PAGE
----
Griffith Gaunt: Or, Jealousy

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Chatto & Windus, 1891 - 410 pages
 

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Page 125 - Le bruit est pour le fat, la plainte est pour le sot, L'honnete homme trompe s'eloigne et ne dit mot.
Page 324 - Majesty, aided and abetted one Thomas Leicester in an assault upon one Griffith Gaunt, Esq., and him, the said Griffith Gaunt did with force and arms assassinate and do to death, against the peace of our said Lord the King, his crown and dignity.
Page 95 - Griffith and bowed in a short, business-like way ; seated himself in the horse-shoe aforesaid, and began to read the will aloud. It was a lengthy document, and there is nothing to be gained by repeating every line of it. I pick out a clause here and there. " I, Septimus Charlton, of Hernshaw Castle and Bolton Grange, in the county of Cumberland, Esquire, being of sound mind, memory, and understanding — thanks be to God — do make this my last will and testament as follows : — First I commit...
Page 219 - IN vain you tell your parting lover, You wish fair winds may waft him over. Alas! what winds can happy prove, That bear me far from what I love? Alas! what dangers on the main Can equal those that I sustain, From slighted vows, and cold disdain? Be gentle, and in pity choose To wish the wildest tempests loose: That, thrown again upon the coast, Where first my...
Page 146 - The said window was large and had a broad sill outside, and inside, one of the old-fashioned high windowseats that follow the shape of the window. Mrs. Gaunt, who did nothing by halves, sent up a cart-load of flowerpots, and Betty and the gardener arranged at least eighty of them, small and great, inside and outside the window. When Leonard returned from preaching, Betty was at the door to watch. He came past the window with his hands on his breast, and his eyes on the ground, and never saw the flowers...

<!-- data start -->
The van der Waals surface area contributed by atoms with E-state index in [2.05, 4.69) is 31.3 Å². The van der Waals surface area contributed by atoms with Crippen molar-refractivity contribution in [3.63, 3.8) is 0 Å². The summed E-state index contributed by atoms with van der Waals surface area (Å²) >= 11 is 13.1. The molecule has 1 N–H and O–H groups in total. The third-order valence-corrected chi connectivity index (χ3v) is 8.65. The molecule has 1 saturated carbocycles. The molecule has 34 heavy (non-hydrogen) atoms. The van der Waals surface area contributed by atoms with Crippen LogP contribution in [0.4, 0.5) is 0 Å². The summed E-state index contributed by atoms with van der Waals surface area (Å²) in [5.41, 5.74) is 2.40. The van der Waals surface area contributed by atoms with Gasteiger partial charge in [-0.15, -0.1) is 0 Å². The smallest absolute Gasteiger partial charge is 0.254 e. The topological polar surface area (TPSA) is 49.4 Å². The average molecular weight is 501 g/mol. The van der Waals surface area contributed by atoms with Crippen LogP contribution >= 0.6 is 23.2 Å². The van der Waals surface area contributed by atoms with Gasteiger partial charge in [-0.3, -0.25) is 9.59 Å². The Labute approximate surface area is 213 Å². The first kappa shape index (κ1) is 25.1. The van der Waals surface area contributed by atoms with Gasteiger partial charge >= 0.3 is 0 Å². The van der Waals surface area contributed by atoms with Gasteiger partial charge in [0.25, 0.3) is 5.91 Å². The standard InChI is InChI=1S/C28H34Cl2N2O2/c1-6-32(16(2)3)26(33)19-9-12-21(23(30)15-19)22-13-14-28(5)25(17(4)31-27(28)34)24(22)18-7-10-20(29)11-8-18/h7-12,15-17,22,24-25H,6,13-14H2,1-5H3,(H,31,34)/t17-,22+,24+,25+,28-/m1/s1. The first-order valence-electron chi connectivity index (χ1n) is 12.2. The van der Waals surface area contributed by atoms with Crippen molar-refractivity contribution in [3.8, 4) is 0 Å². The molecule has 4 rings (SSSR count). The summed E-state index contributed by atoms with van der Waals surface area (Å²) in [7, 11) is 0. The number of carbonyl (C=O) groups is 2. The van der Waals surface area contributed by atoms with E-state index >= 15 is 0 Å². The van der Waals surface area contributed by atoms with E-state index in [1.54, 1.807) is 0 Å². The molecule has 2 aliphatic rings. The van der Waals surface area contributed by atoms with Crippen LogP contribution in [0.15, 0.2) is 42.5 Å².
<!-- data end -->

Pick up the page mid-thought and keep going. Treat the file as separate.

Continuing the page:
Page 98 - ... this, he turned on his heel, and retreated hastily to hide his emotion, and regain, if possible, composure to play his part of host in the house that was his no longer. Kate herself soon after retired, Nominally to make her toilet before dinner; but really to escape the public and think it all over. The news of her advancement had spread like wildfire ; she was waylaid at the very door by the housekeeper, who insisted on showing her her house. " Nay, never mind the house," said Kate ; "just show...
Page 328 - Mr. Griffith Gaunt, the unfortunate deceased, was a man of descent and worship. As to his character, it was inoffensive. He was known as a worthy, kindly gentleman, deeply attached to her who now stands accused of his murder. They lived happily together for some years ; but, unfortunately, there was a thorn in the rose of their wedded life : he was of the Church of England ; she was, and is, a Roman Catholic. This led to disputes ; and no wonder, since this same unhappy difference hath more than...
Page 105 - " Then we shall be no worse than we are." " And suppose he says ay ? " " Then he will wed Bolton Hall and Hernshaw, and the pearl of England will wed me." " I have a great mind to take you at your word," said Kate ; " but no ; it is really too indelicate." George Neville fixed his eyes on her. "Are you not deceiving yourself?" said he. " Do you not like Mr. Gaunt better than you think ? I begin to fear you dare not put him to this test : you fear his love would not stand it ? " Kate colored high,...
Page 324 - Gaunt, art thou guilty of the felony and murder whereof thou standest indicted — or not guilty ?" " I am not guilty." " Culprit, how wilt thou be tried ?" " Culprit I am none, but only accused : I .will be tried by God and my country.
Page 140 - Dinner ! dinner ! dinner !'" The next Sunday, after waiting half an hour for her, Griffith began his dinner without her. And this time, on her arrival, instead of remonstrating with her, he excused himself. " Nothing," said he, " upsets a man's temper like waiting for his dinner." " Well, but you have not waited."* " Yes, I did, a good half-hour. Till I could wait no longer.

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